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Clinton Urges Educators To Join Defense of School Programs

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Saying he is engaged in a "classic battle" with Congressional Republicans over the federal government's role in education, President Clinton last week issued the most impassioned defense of his education record to date and urged educators to join the fray.

"You've got my word: I will fight for the education and training reforms that will keep us on the move," the President told a meeting of more than 1,000 members of the American Council on Education in San Francisco last week. "And I want you to fight for them, too."

While he did not threaten to veto legislation that would tinker with his education initiatives or the more established federal K-12 and higher-education programs, Mr. Clinton's remarks were meant to define the fundamental differences in education policy between his Administration and the Republicans on Capitol Hill.

"The President is using this week to draw the line on some very fundamental issues," Gene Sperling, a deputy assistant to the President for economic policy, told reporters.

'Cut and Gut'

In his 36-minute speech, Mr. Clinton made a pitch for his "Middle Class Bill of Rights," a proposal designed to help middle-income families pay for postsecondary education and training.

But the President's focus was on his overall education agenda, and particularly programs created while he has been in office.

Since the midterm elections, when voters handed Republicans control of Congress, Clinton Administration education initiatives have faced repeated attacks.

In jeopardy--in addition to the continued existence of the Education Department--are the Goals 2000 education-reform strategy, the AmeriCorps national-service program, the expansion of Head Start, and a new program in which the federal government makes student loans directly to students through the colleges they attend.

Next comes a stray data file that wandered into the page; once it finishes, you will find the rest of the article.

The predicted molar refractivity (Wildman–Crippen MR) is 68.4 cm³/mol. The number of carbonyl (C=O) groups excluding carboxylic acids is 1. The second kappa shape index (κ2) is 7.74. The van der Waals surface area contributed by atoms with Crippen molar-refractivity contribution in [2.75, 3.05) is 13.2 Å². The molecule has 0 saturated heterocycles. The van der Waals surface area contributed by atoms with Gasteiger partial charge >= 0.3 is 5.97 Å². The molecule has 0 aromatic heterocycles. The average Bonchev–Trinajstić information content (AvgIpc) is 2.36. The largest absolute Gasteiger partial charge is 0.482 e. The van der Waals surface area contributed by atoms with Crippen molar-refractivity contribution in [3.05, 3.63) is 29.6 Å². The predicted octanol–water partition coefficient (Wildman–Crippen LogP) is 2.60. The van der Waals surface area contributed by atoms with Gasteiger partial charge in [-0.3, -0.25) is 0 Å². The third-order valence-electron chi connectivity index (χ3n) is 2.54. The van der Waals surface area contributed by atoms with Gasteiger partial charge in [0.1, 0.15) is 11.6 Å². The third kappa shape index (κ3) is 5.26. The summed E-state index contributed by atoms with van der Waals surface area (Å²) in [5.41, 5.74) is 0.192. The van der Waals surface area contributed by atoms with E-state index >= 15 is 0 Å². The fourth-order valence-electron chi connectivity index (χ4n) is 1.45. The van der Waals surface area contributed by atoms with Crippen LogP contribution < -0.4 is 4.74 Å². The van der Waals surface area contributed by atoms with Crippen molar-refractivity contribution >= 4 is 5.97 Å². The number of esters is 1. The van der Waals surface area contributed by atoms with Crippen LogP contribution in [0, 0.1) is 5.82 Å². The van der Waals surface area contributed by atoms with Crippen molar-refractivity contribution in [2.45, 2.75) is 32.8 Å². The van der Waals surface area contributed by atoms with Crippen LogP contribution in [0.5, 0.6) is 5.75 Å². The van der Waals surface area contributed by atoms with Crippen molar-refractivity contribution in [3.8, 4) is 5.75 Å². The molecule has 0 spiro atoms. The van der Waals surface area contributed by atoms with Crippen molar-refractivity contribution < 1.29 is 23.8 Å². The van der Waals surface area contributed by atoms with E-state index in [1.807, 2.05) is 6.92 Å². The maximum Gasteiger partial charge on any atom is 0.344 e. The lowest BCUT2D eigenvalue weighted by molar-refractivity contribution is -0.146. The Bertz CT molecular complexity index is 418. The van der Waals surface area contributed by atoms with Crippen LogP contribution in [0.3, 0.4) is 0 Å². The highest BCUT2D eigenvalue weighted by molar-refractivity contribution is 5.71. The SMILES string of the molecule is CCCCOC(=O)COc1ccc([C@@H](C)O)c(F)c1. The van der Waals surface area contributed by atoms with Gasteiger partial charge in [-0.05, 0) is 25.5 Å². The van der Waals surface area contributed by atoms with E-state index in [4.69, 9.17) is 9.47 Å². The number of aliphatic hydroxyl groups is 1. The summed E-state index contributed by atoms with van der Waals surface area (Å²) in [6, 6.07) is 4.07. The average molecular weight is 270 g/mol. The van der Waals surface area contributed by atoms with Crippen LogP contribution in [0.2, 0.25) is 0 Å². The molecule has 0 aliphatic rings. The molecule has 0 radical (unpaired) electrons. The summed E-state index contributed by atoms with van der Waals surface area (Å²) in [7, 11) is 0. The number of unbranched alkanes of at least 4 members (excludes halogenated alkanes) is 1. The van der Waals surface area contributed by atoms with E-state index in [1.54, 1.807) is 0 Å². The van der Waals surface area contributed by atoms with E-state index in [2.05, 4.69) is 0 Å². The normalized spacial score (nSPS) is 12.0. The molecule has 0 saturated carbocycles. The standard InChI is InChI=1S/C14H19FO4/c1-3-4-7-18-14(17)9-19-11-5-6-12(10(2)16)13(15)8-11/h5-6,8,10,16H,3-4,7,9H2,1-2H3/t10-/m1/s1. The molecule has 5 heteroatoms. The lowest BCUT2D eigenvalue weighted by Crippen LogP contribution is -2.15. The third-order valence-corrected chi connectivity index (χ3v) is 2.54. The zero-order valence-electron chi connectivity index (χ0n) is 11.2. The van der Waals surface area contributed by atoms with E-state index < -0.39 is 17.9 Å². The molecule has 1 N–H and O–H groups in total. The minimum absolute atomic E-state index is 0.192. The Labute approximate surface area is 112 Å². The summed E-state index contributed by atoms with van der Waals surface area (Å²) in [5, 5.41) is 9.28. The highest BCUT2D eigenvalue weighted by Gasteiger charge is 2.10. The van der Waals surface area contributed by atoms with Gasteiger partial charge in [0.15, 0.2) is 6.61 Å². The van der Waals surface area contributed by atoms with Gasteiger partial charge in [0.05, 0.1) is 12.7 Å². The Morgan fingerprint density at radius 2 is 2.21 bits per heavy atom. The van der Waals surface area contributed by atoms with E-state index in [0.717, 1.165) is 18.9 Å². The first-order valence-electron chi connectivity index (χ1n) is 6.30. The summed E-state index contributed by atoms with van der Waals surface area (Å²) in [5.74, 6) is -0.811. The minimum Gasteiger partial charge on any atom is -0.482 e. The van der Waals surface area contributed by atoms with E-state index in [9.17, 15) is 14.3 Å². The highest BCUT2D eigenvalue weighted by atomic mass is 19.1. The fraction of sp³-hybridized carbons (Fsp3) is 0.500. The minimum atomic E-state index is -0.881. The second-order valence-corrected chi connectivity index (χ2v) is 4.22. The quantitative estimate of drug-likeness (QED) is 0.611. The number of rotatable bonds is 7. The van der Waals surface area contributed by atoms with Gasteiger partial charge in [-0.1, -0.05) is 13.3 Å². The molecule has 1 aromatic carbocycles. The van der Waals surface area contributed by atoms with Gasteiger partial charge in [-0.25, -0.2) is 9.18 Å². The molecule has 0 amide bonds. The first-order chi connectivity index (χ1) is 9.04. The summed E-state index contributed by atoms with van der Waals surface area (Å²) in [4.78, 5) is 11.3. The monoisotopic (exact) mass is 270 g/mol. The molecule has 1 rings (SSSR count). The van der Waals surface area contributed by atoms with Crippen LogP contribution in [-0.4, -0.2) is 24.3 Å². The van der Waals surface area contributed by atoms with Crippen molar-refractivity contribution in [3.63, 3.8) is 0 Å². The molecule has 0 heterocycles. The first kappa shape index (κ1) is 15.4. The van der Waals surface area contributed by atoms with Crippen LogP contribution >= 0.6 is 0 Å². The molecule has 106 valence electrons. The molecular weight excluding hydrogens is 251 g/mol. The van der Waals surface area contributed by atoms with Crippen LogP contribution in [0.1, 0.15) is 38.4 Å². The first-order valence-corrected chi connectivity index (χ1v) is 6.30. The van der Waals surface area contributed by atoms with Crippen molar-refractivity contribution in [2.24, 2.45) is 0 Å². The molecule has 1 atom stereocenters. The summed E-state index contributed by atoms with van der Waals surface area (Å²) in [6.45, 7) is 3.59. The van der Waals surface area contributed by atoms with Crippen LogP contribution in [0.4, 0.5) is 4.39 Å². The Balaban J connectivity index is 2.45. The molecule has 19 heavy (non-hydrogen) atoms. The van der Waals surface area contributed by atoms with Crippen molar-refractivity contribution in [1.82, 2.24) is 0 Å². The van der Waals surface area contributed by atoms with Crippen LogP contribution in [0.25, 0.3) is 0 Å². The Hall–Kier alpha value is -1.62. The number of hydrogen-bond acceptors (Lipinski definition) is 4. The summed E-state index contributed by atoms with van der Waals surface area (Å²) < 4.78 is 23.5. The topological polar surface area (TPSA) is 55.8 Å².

Top Republicans, Mr. Clinton said, see "education at the national level as just another area to cut and gut."

Instead, federal education programs are vital in helping American workers adapt to a changing global economy, the President said, repeating a sort of mantra that has become an important theme in recent weeks. (See Education Week, Feb. 15, 1995.)

"At the heart of all three of the responsibilities that I said the federal government has--expanding opportunity, empowering people, enhancing security--is your work: education," he told members of the A.C.E.

Mr. Clinton said that throughout his political career he has "not budged from this conviction [that education is] the key to opening the American dream for all Americans."

In making his remarks, the President drew on his record as a Governor who put education at the top of his agenda.

Record as Governor

He said he has spent his tenure in Arkansas and Washington urging government reforms that emphasize accountability, excellence, and education.

He also expressed pride in being one of the governors "who reached across party lines to work with the National Governors' Association and with President Bush" to write the six original national education goals.

The Administration's Goals 2000 reform strategy, he said, is a product of that agreement and is an effort to "inspire reform at the grassroots level."

Mr. Clinton attacked Republican proposals to withdraw the in-school interest subsidy for student loans, cap the direct-lending program, and eliminate or scale down AmeriCorps.

Removing the interest subsidy "would be the biggest cut in student financial aid in the history of the United States," the President argued.

Last year, Mr. Clinton used his remarks to the A.C.E., a group representing more than 1,600 higher-education institutions and associations, to outline his education and training agenda. (See Education Week, March 2, 1994.)

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